Control Loads via Solar Panel Voltage

jeffs

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Aug 27, 2021
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I've been reading on here for a while but decided to create an account to post a question I've been thinking about for awhile.

I currently have a very small 24V system with 200W solar and 550wH of batteries. I'm using a Victron 100/20 MPPT and 500VA inverter. I'm building a house and moved in to a small part of it last winter with no electricity. After 5 months I bought and installed the above components and it's amazing how much easier life gets with a little bit of power and pressurized running water!

Anyways, next spring I would like to upgrade (if I can afford it) to a larger system which will run a fridge, kitchen appliances, well pump, etc. I plan to place a large water cistern above my house and pump into it on sunny days. I'm probably going to go with a 1/2hp or 3/4hp 3ph 240V well pump run from a VFD with 120V input because I don't want to set up a split phase system. I only want to run this pump when it's sunny outside. This is mainly a concern in the winter (Western Montana) because I don't get very many days with sun and I don't want to use batteries to pump water. I'm also up against the base of the mountains and lose some morning sun.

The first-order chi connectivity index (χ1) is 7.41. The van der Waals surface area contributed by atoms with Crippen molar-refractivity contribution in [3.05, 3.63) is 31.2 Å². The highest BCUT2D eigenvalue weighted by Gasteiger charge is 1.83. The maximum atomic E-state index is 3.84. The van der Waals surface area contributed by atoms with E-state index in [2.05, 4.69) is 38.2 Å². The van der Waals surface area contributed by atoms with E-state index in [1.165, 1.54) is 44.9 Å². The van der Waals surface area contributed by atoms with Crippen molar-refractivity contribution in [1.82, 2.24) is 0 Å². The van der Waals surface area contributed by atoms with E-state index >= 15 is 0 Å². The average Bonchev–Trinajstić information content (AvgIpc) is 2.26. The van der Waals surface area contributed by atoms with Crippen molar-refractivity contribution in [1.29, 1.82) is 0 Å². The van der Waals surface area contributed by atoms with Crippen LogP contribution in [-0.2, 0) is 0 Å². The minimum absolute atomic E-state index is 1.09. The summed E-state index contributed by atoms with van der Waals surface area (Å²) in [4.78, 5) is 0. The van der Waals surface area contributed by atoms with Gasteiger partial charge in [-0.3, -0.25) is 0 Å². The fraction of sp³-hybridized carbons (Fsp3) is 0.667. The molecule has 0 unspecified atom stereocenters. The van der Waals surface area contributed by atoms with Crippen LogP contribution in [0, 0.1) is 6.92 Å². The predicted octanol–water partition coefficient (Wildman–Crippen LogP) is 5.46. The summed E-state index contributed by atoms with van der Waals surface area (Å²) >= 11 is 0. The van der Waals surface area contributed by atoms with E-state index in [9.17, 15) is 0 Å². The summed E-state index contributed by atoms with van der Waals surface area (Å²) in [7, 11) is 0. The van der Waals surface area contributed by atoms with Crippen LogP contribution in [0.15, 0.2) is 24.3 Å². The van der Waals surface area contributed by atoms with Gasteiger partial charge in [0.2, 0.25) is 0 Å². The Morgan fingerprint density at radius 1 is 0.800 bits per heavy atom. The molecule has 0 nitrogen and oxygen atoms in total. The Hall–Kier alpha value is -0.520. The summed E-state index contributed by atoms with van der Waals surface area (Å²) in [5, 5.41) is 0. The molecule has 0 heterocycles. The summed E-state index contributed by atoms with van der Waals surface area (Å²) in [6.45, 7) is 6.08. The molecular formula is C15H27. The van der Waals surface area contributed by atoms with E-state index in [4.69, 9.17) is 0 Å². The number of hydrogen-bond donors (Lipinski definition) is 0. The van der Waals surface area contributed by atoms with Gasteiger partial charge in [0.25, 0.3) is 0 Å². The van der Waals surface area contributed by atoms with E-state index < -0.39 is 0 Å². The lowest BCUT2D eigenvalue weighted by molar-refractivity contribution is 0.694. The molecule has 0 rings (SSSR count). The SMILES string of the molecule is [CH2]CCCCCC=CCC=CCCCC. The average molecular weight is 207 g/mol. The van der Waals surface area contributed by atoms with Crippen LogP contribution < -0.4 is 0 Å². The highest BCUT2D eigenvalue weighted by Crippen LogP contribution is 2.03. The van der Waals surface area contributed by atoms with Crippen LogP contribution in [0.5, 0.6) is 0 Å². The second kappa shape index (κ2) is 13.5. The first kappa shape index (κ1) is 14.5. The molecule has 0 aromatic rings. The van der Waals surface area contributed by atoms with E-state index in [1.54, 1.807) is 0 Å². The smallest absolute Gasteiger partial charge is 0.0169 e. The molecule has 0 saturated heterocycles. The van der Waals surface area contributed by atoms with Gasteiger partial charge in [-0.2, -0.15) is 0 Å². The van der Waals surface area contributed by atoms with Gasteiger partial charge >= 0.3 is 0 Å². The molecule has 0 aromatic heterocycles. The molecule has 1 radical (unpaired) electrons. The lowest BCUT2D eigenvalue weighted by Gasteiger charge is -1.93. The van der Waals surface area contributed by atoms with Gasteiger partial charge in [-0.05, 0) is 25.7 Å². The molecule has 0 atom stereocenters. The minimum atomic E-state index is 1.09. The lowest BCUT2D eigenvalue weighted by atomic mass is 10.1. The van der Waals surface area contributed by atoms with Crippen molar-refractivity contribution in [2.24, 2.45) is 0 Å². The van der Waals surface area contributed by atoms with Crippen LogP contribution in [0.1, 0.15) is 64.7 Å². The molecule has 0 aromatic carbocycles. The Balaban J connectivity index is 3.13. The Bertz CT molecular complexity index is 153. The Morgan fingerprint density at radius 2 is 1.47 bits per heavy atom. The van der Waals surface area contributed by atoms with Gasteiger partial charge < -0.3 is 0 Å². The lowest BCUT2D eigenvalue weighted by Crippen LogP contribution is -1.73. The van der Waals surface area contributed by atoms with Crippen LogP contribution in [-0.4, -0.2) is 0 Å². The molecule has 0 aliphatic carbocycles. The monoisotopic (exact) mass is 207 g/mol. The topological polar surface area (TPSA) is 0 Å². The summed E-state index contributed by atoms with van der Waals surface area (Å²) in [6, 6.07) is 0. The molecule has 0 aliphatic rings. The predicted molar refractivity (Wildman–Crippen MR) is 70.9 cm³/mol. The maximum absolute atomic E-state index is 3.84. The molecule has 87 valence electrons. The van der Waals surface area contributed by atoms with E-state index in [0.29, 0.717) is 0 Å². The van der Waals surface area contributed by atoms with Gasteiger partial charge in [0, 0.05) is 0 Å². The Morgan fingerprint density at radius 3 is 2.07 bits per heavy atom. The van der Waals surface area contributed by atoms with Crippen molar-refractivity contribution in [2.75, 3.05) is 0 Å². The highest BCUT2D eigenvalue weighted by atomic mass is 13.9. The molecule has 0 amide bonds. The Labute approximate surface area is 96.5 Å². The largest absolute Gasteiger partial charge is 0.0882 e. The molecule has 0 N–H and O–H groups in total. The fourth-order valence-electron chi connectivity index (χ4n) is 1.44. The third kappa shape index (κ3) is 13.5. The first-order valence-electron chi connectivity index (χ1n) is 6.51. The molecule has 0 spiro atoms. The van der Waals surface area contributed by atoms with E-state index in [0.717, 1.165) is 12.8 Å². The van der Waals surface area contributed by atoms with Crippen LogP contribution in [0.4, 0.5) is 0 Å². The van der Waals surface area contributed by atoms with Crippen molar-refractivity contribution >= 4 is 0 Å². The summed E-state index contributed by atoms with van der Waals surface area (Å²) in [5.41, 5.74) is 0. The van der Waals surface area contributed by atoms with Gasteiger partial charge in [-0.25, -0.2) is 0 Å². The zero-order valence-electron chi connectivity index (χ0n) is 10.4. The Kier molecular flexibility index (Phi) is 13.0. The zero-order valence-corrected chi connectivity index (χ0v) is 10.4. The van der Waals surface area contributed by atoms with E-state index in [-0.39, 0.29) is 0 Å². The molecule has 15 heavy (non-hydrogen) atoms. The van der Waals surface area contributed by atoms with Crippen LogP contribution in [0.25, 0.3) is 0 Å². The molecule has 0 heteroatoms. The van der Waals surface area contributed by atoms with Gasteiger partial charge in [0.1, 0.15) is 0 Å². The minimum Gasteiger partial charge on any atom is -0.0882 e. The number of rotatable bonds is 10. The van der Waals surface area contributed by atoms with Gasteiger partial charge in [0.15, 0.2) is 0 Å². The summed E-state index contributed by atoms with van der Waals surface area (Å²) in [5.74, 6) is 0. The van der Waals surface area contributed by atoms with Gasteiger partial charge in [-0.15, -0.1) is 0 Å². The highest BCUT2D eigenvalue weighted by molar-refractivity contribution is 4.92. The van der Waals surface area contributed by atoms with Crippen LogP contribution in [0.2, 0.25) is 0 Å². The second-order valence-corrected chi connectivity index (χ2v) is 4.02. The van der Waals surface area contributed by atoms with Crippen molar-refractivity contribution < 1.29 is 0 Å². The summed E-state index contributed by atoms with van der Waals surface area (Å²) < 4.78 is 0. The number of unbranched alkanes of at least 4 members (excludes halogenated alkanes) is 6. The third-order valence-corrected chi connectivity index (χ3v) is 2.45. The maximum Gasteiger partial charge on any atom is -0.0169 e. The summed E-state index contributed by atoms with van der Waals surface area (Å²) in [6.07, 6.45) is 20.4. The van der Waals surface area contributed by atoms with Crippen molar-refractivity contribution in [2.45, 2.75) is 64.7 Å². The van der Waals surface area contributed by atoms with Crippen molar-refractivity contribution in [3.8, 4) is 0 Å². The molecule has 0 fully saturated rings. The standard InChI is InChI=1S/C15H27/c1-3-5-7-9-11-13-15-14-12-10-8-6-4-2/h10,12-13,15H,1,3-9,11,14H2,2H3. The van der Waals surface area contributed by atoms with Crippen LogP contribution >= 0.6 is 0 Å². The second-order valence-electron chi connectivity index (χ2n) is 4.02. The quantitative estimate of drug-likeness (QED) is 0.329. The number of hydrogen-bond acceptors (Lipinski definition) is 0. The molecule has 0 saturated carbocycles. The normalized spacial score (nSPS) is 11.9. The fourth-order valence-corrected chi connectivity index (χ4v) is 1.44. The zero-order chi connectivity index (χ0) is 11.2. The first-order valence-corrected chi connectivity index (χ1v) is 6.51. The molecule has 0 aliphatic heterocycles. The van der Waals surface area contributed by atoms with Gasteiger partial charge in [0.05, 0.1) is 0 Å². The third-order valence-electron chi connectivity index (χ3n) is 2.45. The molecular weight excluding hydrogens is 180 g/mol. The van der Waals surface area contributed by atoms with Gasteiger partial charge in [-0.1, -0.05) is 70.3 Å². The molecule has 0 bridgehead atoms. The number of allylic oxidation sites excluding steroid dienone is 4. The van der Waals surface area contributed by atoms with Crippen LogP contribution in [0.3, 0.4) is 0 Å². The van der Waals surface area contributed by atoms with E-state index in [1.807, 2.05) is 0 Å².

A couple options come to mind:

1) Use battery voltage/state of charge to control an input to the VFD to enable the pump. This would work but the pump would keep running after sunset until the battery was sufficiently depleted.

2) Same as 1 but add a timer so it can only run during the middle of the day. This has the same limitations though because if the battery is charged it will still pump even if not sunny.